Now that you have a better understanding of the light and lifestyle factors important to plants, before you run to the plant shop, take the time to assess your space based not just on where plants will look best, but where they will be able to thrive. As you assess your space, remember to be realistic, not aspirational – if you have blinds but never actually open them, don’t judge the light in that room with the blinds open. Take stock of the light at various points in the day as well, so you have the full picture. Think through how you actually use the rooms you want to add plants to, and consider all the lifestyle factors above.
With that assessment in mind, make a plant plan:
For each area you want to put a plant, make a note of the kind of light, the dimensions of the space you’d like the plant to fill, and any shape constraints (tall and skinny, low and bushy, etc). Take photos if you hope to have someone at the store help you.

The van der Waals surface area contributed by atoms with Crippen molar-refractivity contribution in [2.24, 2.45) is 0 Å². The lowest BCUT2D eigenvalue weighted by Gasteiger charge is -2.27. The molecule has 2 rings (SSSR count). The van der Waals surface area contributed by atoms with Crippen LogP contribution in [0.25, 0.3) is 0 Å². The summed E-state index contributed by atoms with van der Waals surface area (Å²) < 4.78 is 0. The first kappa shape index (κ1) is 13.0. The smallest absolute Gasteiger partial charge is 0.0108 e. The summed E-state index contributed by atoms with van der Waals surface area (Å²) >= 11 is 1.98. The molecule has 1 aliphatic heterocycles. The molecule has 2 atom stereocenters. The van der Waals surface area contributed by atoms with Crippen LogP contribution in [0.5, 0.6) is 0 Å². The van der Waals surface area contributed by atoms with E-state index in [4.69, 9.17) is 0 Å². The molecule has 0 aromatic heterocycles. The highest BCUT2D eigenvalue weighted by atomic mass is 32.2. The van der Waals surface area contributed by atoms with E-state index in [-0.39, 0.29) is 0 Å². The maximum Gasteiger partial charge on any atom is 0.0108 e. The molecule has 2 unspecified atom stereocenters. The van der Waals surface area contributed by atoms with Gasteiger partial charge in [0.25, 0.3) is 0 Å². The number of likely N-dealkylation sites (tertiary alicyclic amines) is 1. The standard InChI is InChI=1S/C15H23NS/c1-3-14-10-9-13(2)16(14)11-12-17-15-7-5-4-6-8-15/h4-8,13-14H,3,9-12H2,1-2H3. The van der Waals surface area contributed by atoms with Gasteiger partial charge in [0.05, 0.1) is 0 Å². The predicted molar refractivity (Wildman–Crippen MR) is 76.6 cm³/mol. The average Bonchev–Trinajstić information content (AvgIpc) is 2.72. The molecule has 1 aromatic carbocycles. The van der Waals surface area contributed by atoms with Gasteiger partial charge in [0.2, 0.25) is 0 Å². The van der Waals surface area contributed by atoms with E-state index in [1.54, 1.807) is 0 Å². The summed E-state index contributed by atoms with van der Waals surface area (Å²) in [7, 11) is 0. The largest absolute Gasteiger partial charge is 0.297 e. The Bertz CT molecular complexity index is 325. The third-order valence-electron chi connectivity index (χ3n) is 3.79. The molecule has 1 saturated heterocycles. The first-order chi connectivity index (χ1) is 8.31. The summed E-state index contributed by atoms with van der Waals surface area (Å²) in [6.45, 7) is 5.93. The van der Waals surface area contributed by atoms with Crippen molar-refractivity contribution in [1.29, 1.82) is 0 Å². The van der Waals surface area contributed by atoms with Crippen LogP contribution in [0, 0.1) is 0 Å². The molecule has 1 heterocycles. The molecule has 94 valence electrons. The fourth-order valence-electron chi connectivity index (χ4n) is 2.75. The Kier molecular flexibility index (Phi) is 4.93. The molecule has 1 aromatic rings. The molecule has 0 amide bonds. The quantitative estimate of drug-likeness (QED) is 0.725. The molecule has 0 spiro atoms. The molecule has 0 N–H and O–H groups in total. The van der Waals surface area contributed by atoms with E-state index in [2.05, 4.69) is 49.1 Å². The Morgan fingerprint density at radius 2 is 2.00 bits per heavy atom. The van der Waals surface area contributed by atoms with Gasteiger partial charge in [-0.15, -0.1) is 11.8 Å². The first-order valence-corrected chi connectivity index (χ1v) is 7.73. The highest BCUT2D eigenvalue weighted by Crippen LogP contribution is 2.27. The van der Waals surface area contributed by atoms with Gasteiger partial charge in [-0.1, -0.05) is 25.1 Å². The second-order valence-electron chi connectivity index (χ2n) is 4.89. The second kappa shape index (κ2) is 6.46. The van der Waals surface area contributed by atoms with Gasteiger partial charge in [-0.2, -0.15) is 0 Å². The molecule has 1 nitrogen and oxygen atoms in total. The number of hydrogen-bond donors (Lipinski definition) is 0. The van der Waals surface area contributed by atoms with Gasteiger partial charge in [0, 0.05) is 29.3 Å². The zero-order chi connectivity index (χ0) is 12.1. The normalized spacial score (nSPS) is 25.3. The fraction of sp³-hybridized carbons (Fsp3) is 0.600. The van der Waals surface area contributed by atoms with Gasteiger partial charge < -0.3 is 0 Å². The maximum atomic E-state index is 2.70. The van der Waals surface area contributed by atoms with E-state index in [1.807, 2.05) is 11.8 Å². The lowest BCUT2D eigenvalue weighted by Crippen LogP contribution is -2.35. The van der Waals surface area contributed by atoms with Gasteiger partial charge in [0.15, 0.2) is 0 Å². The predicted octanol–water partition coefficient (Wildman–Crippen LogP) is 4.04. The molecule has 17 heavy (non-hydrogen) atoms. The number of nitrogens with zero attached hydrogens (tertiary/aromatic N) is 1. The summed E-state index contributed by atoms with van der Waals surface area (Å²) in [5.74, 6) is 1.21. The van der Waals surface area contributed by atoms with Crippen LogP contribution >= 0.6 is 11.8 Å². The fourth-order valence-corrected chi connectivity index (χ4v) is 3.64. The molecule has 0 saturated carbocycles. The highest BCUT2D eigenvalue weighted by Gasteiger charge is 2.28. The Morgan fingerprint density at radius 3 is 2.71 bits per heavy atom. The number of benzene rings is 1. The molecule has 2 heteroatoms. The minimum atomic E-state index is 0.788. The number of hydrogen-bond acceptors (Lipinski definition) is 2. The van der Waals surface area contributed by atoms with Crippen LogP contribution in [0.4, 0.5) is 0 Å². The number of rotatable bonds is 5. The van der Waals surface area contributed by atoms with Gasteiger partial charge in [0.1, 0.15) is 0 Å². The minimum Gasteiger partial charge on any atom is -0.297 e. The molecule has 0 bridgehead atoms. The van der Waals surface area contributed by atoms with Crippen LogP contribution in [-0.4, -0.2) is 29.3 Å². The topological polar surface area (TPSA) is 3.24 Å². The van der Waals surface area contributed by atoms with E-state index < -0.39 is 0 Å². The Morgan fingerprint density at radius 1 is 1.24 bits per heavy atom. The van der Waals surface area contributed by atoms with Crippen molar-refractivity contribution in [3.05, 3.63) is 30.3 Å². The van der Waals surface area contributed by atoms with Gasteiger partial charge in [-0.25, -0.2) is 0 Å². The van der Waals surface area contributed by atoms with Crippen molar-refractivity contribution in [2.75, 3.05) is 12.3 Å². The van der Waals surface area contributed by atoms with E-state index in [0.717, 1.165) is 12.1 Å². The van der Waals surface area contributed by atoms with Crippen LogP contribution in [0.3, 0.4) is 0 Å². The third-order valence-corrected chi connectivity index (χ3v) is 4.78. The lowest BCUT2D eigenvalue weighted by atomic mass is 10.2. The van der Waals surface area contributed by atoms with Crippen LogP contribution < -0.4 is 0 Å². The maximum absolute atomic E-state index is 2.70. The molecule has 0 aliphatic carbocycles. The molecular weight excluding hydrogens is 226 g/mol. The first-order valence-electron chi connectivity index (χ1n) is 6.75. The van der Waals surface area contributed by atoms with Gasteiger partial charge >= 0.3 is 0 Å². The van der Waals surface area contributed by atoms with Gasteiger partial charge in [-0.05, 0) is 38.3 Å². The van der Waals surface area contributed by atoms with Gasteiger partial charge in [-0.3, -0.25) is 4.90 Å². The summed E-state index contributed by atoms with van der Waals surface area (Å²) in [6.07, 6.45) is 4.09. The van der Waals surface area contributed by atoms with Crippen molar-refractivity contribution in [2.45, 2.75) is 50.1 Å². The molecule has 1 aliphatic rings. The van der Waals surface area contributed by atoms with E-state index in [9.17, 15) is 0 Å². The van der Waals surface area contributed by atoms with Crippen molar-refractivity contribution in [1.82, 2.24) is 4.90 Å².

If you already have planters you want to use, measure the inside of them and make a note (keeping that info with the info about the space you plan to use the planter in). Note – most indoor plants are sold by the diameter of the pot they are in and those sizes are relatively standard, so make sure you have the diameter of the planter, and be prepared that there may not be a plant that is the exact size of the planter.
Be open to options. You may see a plant on Pinterest that you love, but it might not be a plant that is right for your space, easily available, or in stock in your area. Having a general idea of the shape or type of plant is better than having your heart set on only one specific plant.